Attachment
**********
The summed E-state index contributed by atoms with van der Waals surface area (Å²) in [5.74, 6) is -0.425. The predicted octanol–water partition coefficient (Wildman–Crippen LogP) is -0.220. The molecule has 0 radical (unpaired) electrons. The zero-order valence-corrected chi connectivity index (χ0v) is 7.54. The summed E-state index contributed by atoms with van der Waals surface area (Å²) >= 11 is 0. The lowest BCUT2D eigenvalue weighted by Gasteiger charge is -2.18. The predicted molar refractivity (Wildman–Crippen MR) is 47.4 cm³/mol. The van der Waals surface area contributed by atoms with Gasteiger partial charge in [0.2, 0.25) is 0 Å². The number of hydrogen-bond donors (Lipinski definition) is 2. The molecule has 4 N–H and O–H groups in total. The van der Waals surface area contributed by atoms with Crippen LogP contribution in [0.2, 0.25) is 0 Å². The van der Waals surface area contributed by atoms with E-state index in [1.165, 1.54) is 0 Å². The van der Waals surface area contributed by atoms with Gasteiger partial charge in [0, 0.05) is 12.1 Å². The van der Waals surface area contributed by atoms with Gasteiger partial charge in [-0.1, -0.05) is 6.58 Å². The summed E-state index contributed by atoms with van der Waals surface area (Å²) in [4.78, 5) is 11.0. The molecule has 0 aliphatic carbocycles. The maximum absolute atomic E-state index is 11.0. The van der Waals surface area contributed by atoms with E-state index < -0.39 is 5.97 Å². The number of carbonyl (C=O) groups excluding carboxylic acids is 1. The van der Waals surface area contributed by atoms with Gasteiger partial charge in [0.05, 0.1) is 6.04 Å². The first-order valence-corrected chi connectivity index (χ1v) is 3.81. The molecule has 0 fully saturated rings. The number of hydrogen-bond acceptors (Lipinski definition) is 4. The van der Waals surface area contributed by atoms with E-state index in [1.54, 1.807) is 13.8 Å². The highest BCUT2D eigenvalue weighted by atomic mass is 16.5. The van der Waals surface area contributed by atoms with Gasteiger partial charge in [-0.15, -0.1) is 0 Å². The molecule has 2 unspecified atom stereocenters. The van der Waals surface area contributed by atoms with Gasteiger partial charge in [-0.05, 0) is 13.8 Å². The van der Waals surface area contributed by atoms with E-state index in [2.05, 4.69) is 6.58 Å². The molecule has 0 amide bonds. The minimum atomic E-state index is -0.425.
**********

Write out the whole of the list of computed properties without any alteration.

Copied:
The summed E-state index contributed by atoms with van der Waals surface area (Å²) in [5.74, 6) is -0.425. The predicted octanol–water partition coefficient (Wildman–Crippen LogP) is -0.220. The molecule has 0 radical (unpaired) electrons. The zero-order valence-corrected chi connectivity index (χ0v) is 7.54. The summed E-state index contributed by atoms with van der Waals surface area (Å²) >= 11 is 0. The lowest BCUT2D eigenvalue weighted by Gasteiger charge is -2.18. The predicted molar refractivity (Wildman–Crippen MR) is 47.4 cm³/mol. The van der Waals surface area contributed by atoms with Gasteiger partial charge in [0.2, 0.25) is 0 Å². The number of hydrogen-bond donors (Lipinski definition) is 2. The molecule has 4 N–H and O–H groups in total. The van der Waals surface area contributed by atoms with Crippen LogP contribution in [0.2, 0.25) is 0 Å². The van der Waals surface area contributed by atoms with E-state index in [1.165, 1.54) is 0 Å². The van der Waals surface area contributed by atoms with Gasteiger partial charge in [0, 0.05) is 12.1 Å². The van der Waals surface area contributed by atoms with Gasteiger partial charge in [-0.1, -0.05) is 6.58 Å². The summed E-state index contributed by atoms with van der Waals surface area (Å²) in [4.78, 5) is 11.0. The molecule has 0 aliphatic carbocycles. The maximum absolute atomic E-state index is 11.0. The van der Waals surface area contributed by atoms with E-state index < -0.39 is 5.97 Å². The number of carbonyl (C=O) groups excluding carboxylic acids is 1. The van der Waals surface area contributed by atoms with Gasteiger partial charge in [0.05, 0.1) is 6.04 Å². The first-order valence-corrected chi connectivity index (χ1v) is 3.81. The molecule has 0 fully saturated rings. The number of hydrogen-bond acceptors (Lipinski definition) is 4. The van der Waals surface area contributed by atoms with E-state index in [1.54, 1.807) is 13.8 Å². The highest BCUT2D eigenvalue weighted by atomic mass is 16.5. The van der Waals surface area contributed by atoms with Gasteiger partial charge in [-0.15, -0.1) is 0 Å². The molecule has 2 unspecified atom stereocenters. The van der Waals surface area contributed by atoms with Gasteiger partial charge in [-0.05, 0) is 13.8 Å². The van der Waals surface area contributed by atoms with E-state index in [2.05, 4.69) is 6.58 Å². The molecule has 0 amide bonds. The minimum atomic E-state index is -0.425.